Manchu Conquest of China 1618

The Manchu Conquest of China was sparked in April 1618 when Jurchen tribal leader Nurhaci from the Manchurian region issued a proclamation listing seven grievances against the reigning Ming dynasty. When the Ming leaders refused to pay tribute to Nurhaci and offer redress to his grievances, he declared himself the founder of the Qing dynasty, based on a line of Jurchen rulers who had dominated northeastern China several centuries earlier. For the better part of the next century, the Ming dynasty battled against Manchu incursions on its northeastern border, numerous internal peasant rebellions as well as floods, famines and economic unrest. By 1644, the Ming dynasty had been dramatically weakened and Jurchen leader Dorgon had managed to push the Ming from their capital at Beijing. Over the next four decades, the Manchus fought against Ming holdovers and rival claimants, consolidating their power and expanding their rule. By 1683, the Qing dynasty had firmly established their power, which would last until the Wuchang uprising of 1911.

 

Ming Dynasty Weapons

 


 

Nurhaci’s Seven Grievances Top

 

1. The Ming killed the father and grandfather of Nurhaci for no reason;
2. The Ming favored Yehe and Hada while suppressing Jianzhiou;
3. Violating agreement of territories by both sides, the Ming forced Nurhaci to make up for the lives of the people who crossed and border and were killed by Nurhaci;
4. The Ming sent troops to defend Yehe against Jianzhou;
5. Backed by the Ming, Yehe broke its promise to Nurhaci and married its ‘elder daughter’ to Mongolia instead of Jurchen;
6. The Ming court forced Nurhaci to give up harvesting the reclaimed lands in Chaihe, Sancha and Faun;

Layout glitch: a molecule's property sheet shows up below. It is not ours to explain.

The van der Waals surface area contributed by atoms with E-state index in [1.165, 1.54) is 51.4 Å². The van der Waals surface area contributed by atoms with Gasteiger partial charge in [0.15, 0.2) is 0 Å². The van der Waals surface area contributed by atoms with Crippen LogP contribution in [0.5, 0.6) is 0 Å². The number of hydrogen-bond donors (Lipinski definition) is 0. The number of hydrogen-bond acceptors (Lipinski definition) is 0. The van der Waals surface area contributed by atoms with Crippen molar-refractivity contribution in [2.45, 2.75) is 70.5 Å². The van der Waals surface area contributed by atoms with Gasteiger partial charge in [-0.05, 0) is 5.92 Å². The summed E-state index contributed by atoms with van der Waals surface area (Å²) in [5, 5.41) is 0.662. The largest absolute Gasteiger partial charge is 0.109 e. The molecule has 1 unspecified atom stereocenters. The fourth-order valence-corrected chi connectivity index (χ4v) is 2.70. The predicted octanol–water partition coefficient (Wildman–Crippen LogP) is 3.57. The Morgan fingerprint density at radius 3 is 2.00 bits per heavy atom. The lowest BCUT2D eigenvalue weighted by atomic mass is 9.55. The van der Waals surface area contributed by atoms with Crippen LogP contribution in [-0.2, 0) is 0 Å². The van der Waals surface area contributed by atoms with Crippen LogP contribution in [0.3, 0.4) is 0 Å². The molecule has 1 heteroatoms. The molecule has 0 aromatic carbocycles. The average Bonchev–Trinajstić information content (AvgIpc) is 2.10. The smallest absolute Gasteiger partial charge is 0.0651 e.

7. East Liaoning government of the Ming appointed an official Shang Bozhi to perform garrison duty in Jianzhou; however, he abused his power and rode roughshod over the people.’

 


 

Manchu Propoaganda, c. 1620 Top
Source: Gertraude Roth “The Manchu-Chinese Relationship: 1618-1636” pp. 1-38 in From Ming to Ch’ing,  Jonathon D. Spence and John E. Wills, Jr., eds. New York: Yale University Press, 1979.

 

“…the notion that the emperor is endowed by Heaven and receives Heaven’s approval or disapproval was adopted by the Manchus with the greatest zeal at the beginning of the period of conquest. During the year 1618 an overwhelming number of reports of such heavenly signs aided the Manchus and the Chinese both to gradually become used to the idea that a dynastic change was drawing near…Propaganda through oral or written statements or through exemplary behavior was designed to win the support of the Chinese and prepare them for Manchu rule…By offering a better life to the common people through the redistribution of land and wealth, and by promising to set up a just, capable, and corruption-free government not based on hereditary privileges but on the selection of the truly selfless, Nurhaci tried to convince the Chinese inside and outside the Manchu borders that he possessed the traditional qualities to be the founder of a new dynasty…After the annexation of Liaotung, the Manchu government issued a statement inviting the people of Liao-hsi, the area west of the Liaotung River, to move to Liaotung and to become free and equal landowners: ‘Do not think that the land and houses will not be yours, that they will belong to a master. All will equally be the khan’s subjects and will live and work in the fields on an equal basis.’ The khan sent messengers to all villages to tell the people that ‘instead of letting the rich accumulate their grain and have it rot away, or letting them pile up the goods for no use, one should nourish the begging poor.’